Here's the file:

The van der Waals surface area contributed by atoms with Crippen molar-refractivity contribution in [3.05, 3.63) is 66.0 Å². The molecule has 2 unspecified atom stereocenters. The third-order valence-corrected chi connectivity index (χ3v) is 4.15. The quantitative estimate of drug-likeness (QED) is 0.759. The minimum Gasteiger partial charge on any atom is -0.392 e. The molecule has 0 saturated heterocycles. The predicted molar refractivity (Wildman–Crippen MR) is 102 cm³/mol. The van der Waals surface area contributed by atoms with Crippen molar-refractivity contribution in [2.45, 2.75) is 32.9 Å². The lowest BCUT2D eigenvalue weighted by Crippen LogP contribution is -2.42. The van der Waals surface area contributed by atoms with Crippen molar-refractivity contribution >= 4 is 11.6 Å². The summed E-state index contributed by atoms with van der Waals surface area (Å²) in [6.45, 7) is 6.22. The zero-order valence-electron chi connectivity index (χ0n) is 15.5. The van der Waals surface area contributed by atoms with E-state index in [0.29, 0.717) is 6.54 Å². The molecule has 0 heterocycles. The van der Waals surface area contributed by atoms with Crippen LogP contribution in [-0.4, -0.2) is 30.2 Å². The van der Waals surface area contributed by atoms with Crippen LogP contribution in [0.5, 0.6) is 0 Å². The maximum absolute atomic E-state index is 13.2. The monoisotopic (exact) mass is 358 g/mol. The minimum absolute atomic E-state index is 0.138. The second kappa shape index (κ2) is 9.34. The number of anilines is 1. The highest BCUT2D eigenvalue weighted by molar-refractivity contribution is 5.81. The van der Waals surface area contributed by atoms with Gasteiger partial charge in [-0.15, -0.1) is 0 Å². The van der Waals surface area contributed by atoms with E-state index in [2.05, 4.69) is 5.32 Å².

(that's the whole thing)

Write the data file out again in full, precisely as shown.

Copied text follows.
The van der Waals surface area contributed by atoms with Crippen molar-refractivity contribution in [3.05, 3.63) is 66.0 Å². The molecule has 2 unspecified atom stereocenters. The third-order valence-corrected chi connectivity index (χ3v) is 4.15. The quantitative estimate of drug-likeness (QED) is 0.759. The minimum Gasteiger partial charge on any atom is -0.392 e. The molecule has 0 saturated heterocycles. The predicted molar refractivity (Wildman–Crippen MR) is 102 cm³/mol. The van der Waals surface area contributed by atoms with Crippen molar-refractivity contribution in [2.45, 2.75) is 32.9 Å². The lowest BCUT2D eigenvalue weighted by Crippen LogP contribution is -2.42. The van der Waals surface area contributed by atoms with Crippen molar-refractivity contribution >= 4 is 11.6 Å². The summed E-state index contributed by atoms with van der Waals surface area (Å²) in [6.45, 7) is 6.22. The zero-order valence-electron chi connectivity index (χ0n) is 15.5. The van der Waals surface area contributed by atoms with E-state index in [0.29, 0.717) is 6.54 Å². The molecule has 0 heterocycles. The van der Waals surface area contributed by atoms with Crippen LogP contribution in [-0.4, -0.2) is 30.2 Å². The van der Waals surface area contributed by atoms with Crippen LogP contribution in [0.5, 0.6) is 0 Å². The maximum absolute atomic E-state index is 13.2. The monoisotopic (exact) mass is 358 g/mol. The minimum absolute atomic E-state index is 0.138. The second kappa shape index (κ2) is 9.34. The number of anilines is 1. The highest BCUT2D eigenvalue weighted by molar-refractivity contribution is 5.81. The van der Waals surface area contributed by atoms with Gasteiger partial charge in [-0.15, -0.1) is 0 Å². The van der Waals surface area contributed by atoms with E-state index in [2.05, 4.69) is 5.32 Å².